Inslee’s emergency powers aren’t really going away
Last week Governor Jay Inslee announced he’d end the state of emergency for COVID-19 on Oct. 31, mere days before the November election. The state of emergency declaration has remained in place since Feb. 29, 2020, a period of more than 900 days.
The reality is that regardless of what actually transpires (or expires) on Oct. 31, the most important fact to keep in mind is that Inslee’s authority to declare a state of emergency will remain in place the next day and as long as he is governor due to a state law that not only threatens government accountability but undermines our constitutional framework of “checks and balances” and “separate but equal” branches.
During COVID-19 all states declared a state of emergency, and to this day they remain in 10 states. In Washington’s case, Inslee was simply able to take it, as state law allows the governor to unilaterally declare a state of emergency, which gives the executive numerous powers.
Among them is the ability to prohibit the following:
Other activities as he or she reasonably believes should be prohibited to help preserve and maintain life, health, property or the public peace.
Put more plainly, the governor under a state of emergency can ban any activity at his sole discretion.
Moreover, the governor and the governor alone decides when the emergency ends and this authority goes away. In other states, either the legislature decides whether to declare a state of emergency or they must authorize an extension of the governor’s declaration after a certain period of time has passed.
What this means is that Inslee could just as easily declare another state of emergency and regain those powers he is ostensibly giving up on Halloween.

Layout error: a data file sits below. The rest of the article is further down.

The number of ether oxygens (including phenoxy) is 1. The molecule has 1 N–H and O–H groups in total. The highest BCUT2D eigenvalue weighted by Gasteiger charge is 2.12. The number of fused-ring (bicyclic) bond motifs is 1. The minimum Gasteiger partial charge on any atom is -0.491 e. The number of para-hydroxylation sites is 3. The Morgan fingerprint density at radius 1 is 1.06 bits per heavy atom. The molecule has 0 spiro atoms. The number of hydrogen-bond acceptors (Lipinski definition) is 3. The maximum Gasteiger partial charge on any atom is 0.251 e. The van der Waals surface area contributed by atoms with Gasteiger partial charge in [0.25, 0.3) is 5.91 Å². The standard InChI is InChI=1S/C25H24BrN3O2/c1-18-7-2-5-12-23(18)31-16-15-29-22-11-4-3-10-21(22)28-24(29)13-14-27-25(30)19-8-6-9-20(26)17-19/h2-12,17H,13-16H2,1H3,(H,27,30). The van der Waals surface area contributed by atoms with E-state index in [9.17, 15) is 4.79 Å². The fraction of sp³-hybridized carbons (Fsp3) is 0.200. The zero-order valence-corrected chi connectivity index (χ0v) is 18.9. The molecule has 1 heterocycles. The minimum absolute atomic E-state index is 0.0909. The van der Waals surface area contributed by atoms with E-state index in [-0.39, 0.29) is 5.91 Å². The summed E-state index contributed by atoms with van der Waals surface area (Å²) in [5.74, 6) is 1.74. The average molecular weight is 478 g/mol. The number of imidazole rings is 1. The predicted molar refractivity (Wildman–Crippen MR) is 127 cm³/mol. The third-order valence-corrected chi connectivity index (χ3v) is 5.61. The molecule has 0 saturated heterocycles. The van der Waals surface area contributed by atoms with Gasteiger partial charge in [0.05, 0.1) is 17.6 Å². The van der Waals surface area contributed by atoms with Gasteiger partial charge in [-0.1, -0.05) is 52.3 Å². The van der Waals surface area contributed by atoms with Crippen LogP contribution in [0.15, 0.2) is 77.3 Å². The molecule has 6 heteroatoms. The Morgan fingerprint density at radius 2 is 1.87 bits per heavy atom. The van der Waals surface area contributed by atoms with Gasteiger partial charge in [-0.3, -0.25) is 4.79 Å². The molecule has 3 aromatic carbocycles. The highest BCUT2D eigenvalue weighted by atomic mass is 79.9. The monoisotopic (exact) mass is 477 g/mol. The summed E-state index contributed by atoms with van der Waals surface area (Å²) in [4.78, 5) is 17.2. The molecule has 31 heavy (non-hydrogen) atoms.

The emergency’s prolonged extension betrays the spirit of the state law, which was written decades ago and with natural disasters or a foreign invasion in mind, circumstances in which the legislative branch was unable to convene, or communication had broken down completely. There was nothing preventing Inslee from calling a special session of the legislature, as the state of emergency was declared while the 2020 session was still ongoing.
Yet Inslee kept even his own party members in the legislature completely in the dark in his rule-by-press-conference decisions regarding lockdowns that impacted the financial, economic, and mental well-being of Washington residents.
Unlike the legislative lawmaking process involving public comment and floor debates accessible to private citizens, Inslee’s directives, such as which businesses were “essential” or not, were contemplated and decided in total secrecy and involved non-elected officials and potentially could have included private organizations or persons.
That these decisions were frequently arbitrary and inconsistent in application (private construction work was verboten but not public construction projects) only further demonstrates the importance of having the legislature legislate, not the executive. His unilateral decision to require all state workers to get a COVID-19 vaccine has also sapped agencies of personnel and undermined quality of life for those who rely on services such as the ferry system or state highways during snowstorms.
Inslee’s remarks made throughout the state of emergency regarding his enormous, unchecked authority also shows why no one person or government entity should be given too much power. He likened those pushing for emergency powers reform to people attempting a coup. Later his rhetoric gained a creepy messianic tone when he said he alone could save lives.
Some may point out that the legislature has had the opportunity to enact reform, and declined to do so. This only underscores the problem with unilateral emergency powers. Not only is the governor free of accountability, but the legislature also gets to avoid its core function of proposing, writing, debating, and enacting laws. This makes sense during a temporary emergency, but the current arrangement allows legislative leadership to avoid taking responsibility and pass the buck indefinitely.
Critics of emergency power reform may also argue that Inslee has held himself accountable by voluntarily declaring it over.
All we can say is “for now.” Only with emergency power reform adding the legislature to decision-making will there be true accountability and preserving the form of government described in our state constitution and guaranteed by the U.S. Constitution.